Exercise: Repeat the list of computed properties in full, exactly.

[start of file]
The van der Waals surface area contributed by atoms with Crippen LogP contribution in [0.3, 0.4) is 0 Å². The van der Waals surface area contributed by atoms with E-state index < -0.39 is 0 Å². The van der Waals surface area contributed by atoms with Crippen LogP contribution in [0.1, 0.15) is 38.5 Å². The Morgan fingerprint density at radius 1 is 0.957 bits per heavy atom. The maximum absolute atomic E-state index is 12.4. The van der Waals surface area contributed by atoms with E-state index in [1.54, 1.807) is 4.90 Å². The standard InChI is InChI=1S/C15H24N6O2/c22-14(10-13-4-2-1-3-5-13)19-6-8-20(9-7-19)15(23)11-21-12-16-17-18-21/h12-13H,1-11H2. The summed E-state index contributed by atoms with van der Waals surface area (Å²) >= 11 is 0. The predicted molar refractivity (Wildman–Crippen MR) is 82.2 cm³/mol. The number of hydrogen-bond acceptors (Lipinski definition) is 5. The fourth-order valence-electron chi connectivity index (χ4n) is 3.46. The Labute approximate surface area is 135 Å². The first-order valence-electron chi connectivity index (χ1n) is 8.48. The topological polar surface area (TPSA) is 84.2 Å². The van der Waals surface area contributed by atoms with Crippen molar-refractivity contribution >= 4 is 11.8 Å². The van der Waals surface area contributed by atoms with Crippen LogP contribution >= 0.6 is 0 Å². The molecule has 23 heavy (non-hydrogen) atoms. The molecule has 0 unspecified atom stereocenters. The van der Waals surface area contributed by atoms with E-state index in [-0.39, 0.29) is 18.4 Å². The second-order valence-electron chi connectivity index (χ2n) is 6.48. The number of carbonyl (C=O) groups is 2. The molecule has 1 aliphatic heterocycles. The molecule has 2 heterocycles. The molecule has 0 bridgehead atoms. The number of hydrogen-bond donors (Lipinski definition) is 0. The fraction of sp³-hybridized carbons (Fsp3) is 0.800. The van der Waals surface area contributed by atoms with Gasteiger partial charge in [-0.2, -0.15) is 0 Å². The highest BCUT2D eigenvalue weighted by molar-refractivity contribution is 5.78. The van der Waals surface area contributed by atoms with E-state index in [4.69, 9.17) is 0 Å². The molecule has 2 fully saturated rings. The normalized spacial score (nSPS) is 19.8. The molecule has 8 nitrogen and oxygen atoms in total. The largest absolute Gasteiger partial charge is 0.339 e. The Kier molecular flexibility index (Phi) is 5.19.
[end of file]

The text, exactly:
The van der Waals surface area contributed by atoms with Crippen LogP contribution in [0.3, 0.4) is 0 Å². The van der Waals surface area contributed by atoms with E-state index < -0.39 is 0 Å². The van der Waals surface area contributed by atoms with Crippen LogP contribution in [0.1, 0.15) is 38.5 Å². The Morgan fingerprint density at radius 1 is 0.957 bits per heavy atom. The maximum absolute atomic E-state index is 12.4. The van der Waals surface area contributed by atoms with E-state index in [1.54, 1.807) is 4.90 Å². The standard InChI is InChI=1S/C15H24N6O2/c22-14(10-13-4-2-1-3-5-13)19-6-8-20(9-7-19)15(23)11-21-12-16-17-18-21/h12-13H,1-11H2. The summed E-state index contributed by atoms with van der Waals surface area (Å²) >= 11 is 0. The predicted molar refractivity (Wildman–Crippen MR) is 82.2 cm³/mol. The number of hydrogen-bond acceptors (Lipinski definition) is 5. The fourth-order valence-electron chi connectivity index (χ4n) is 3.46. The Labute approximate surface area is 135 Å². The first-order valence-electron chi connectivity index (χ1n) is 8.48. The topological polar surface area (TPSA) is 84.2 Å². The van der Waals surface area contributed by atoms with Crippen molar-refractivity contribution >= 4 is 11.8 Å². The van der Waals surface area contributed by atoms with Crippen LogP contribution >= 0.6 is 0 Å². The molecule has 23 heavy (non-hydrogen) atoms. The molecule has 0 unspecified atom stereocenters. The van der Waals surface area contributed by atoms with E-state index in [-0.39, 0.29) is 18.4 Å². The second-order valence-electron chi connectivity index (χ2n) is 6.48. The number of carbonyl (C=O) groups is 2. The molecule has 1 aliphatic heterocycles. The molecule has 2 heterocycles. The molecule has 0 bridgehead atoms. The number of hydrogen-bond donors (Lipinski definition) is 0. The fraction of sp³-hybridized carbons (Fsp3) is 0.800. The van der Waals surface area contributed by atoms with Gasteiger partial charge in [-0.2, -0.15) is 0 Å². The highest BCUT2D eigenvalue weighted by molar-refractivity contribution is 5.78. The van der Waals surface area contributed by atoms with E-state index in [4.69, 9.17) is 0 Å². The molecule has 2 fully saturated rings. The normalized spacial score (nSPS) is 19.8. The molecule has 8 nitrogen and oxygen atoms in total. The largest absolute Gasteiger partial charge is 0.339 e. The Kier molecular flexibility index (Phi) is 5.19.